Alfalfa, like other leguminous crops, is a known source of phytoestrogens.[2] Grazing on alfalfa has been suspected as a cause of reduced fertility in sheep.


  • In Of Mice and Men, the popular novella authored by John Steinbeck, Lenny becomes increasingly obsessed with growing Alfalfa for his rabbits for if he ever gets a farm with George.
  • In Catch-22 by Joseph Heller, Major Major Major Major's father receives a government subsidy for every strip of ground he does not grow alfalfa on. He uses this money to buy more land to not grow alfalfa on.


  • Grassland Species profile
  1. ^ a b c Milius, Susan (January 6 2007). "Most Bees Live Alone: No hives, no honey, but maybe help for crops". Science News 171 (1): 11-3. Retrieved on 2007-01-15.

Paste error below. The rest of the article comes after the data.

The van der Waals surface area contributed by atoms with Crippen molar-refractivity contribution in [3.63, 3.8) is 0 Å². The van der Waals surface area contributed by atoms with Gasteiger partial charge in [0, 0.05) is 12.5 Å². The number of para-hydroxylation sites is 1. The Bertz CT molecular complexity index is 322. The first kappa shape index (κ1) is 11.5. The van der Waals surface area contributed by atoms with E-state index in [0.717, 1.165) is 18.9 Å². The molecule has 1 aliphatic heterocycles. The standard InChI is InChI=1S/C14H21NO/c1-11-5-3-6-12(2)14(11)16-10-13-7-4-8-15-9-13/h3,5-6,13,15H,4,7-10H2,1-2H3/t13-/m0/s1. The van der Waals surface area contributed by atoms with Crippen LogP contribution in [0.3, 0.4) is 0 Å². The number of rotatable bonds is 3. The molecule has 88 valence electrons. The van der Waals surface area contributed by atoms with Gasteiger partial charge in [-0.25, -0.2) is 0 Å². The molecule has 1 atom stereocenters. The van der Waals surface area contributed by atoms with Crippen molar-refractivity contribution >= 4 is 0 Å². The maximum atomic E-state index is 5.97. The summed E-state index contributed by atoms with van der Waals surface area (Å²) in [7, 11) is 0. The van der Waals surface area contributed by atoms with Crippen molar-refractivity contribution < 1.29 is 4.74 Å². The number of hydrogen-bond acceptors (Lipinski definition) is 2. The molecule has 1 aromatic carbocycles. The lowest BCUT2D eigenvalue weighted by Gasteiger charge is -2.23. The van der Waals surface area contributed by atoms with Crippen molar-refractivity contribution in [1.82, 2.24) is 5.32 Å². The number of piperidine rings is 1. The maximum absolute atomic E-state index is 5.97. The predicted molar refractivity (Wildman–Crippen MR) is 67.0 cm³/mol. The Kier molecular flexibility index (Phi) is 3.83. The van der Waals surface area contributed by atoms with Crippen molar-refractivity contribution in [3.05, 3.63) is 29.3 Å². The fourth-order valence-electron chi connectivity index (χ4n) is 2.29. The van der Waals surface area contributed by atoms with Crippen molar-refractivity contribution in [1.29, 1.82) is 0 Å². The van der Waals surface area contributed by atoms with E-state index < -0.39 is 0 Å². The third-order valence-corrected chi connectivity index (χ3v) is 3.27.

2. ^ Phytoestrogen content and estrogenic effect of legume fodder. PMID 7892287

  • Photos of moving honeybees to alfalfa
  • Use of the Alfalfa Leafcutter Bee Growing in California
  • Problems with genetically modified Alfalfa
  • University of Wisconsin Forage Research and Extension
  • University of California Alfalfa Workgroup
  • Nutrition facts
  • International Legume Database & Information Services
This article is licensed under the GNU Free Documentation License. It uses material from the Wikipedia article "Alfalfa". A list of authors is available in Wikipedia.